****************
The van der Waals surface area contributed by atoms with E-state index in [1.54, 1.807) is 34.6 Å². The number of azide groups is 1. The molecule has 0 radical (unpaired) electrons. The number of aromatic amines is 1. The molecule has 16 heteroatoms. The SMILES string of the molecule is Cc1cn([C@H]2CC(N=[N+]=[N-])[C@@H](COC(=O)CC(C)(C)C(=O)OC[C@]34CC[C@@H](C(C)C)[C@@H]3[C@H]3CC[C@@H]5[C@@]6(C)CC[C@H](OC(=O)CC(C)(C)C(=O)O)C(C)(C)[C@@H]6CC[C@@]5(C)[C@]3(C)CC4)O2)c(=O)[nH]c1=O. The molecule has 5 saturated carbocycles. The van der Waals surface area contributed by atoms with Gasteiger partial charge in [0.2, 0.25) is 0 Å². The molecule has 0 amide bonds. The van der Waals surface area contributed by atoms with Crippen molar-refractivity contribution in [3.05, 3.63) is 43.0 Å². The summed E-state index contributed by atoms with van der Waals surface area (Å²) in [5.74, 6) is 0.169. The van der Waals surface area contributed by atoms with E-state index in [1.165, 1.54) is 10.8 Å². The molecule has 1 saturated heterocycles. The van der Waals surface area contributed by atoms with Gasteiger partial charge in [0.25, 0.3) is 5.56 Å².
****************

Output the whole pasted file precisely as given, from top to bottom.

The van der Waals surface area contributed by atoms with E-state index in [1.54, 1.807) is 34.6 Å². The number of azide groups is 1. The molecule has 0 radical (unpaired) electrons. The number of aromatic amines is 1. The molecule has 16 heteroatoms. The SMILES string of the molecule is Cc1cn([C@H]2CC(N=[N+]=[N-])[C@@H](COC(=O)CC(C)(C)C(=O)OC[C@]34CC[C@@H](C(C)C)[C@@H]3[C@H]3CC[C@@H]5[C@@]6(C)CC[C@H](OC(=O)CC(C)(C)C(=O)O)C(C)(C)[C@@H]6CC[C@@]5(C)[C@]3(C)CC4)O2)c(=O)[nH]c1=O. The molecule has 5 saturated carbocycles. The van der Waals surface area contributed by atoms with Gasteiger partial charge in [0.2, 0.25) is 0 Å². The molecule has 0 amide bonds. The van der Waals surface area contributed by atoms with Crippen molar-refractivity contribution in [3.05, 3.63) is 43.0 Å². The summed E-state index contributed by atoms with van der Waals surface area (Å²) in [5.74, 6) is 0.169. The van der Waals surface area contributed by atoms with E-state index in [1.165, 1.54) is 10.8 Å². The molecule has 1 saturated heterocycles. The van der Waals surface area contributed by atoms with Gasteiger partial charge in [0.25, 0.3) is 5.56 Å².